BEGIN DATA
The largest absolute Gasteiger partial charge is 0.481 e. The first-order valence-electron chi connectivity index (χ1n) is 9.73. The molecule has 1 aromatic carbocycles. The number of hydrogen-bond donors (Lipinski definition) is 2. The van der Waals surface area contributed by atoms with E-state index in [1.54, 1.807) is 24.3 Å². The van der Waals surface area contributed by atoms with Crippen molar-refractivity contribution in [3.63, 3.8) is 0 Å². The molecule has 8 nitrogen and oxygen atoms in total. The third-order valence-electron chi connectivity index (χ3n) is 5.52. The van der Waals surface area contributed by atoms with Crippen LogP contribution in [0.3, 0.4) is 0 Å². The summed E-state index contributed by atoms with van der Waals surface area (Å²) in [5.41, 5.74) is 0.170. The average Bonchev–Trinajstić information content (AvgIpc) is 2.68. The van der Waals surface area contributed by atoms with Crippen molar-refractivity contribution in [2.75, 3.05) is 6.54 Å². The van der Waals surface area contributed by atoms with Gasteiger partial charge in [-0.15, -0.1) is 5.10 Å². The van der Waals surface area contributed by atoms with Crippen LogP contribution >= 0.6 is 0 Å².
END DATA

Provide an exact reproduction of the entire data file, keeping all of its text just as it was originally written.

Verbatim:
The largest absolute Gasteiger partial charge is 0.481 e. The first-order valence-electron chi connectivity index (χ1n) is 9.73. The molecule has 1 aromatic carbocycles. The number of hydrogen-bond donors (Lipinski definition) is 2. The van der Waals surface area contributed by atoms with E-state index in [1.54, 1.807) is 24.3 Å². The van der Waals surface area contributed by atoms with Crippen molar-refractivity contribution in [3.63, 3.8) is 0 Å². The molecule has 8 nitrogen and oxygen atoms in total. The third-order valence-electron chi connectivity index (χ3n) is 5.52. The van der Waals surface area contributed by atoms with Crippen LogP contribution in [0.3, 0.4) is 0 Å². The summed E-state index contributed by atoms with van der Waals surface area (Å²) in [5.41, 5.74) is 0.170. The average Bonchev–Trinajstić information content (AvgIpc) is 2.68. The van der Waals surface area contributed by atoms with Crippen molar-refractivity contribution in [2.75, 3.05) is 6.54 Å². The van der Waals surface area contributed by atoms with Gasteiger partial charge in [-0.15, -0.1) is 5.10 Å². The van der Waals surface area contributed by atoms with Crippen LogP contribution >= 0.6 is 0 Å².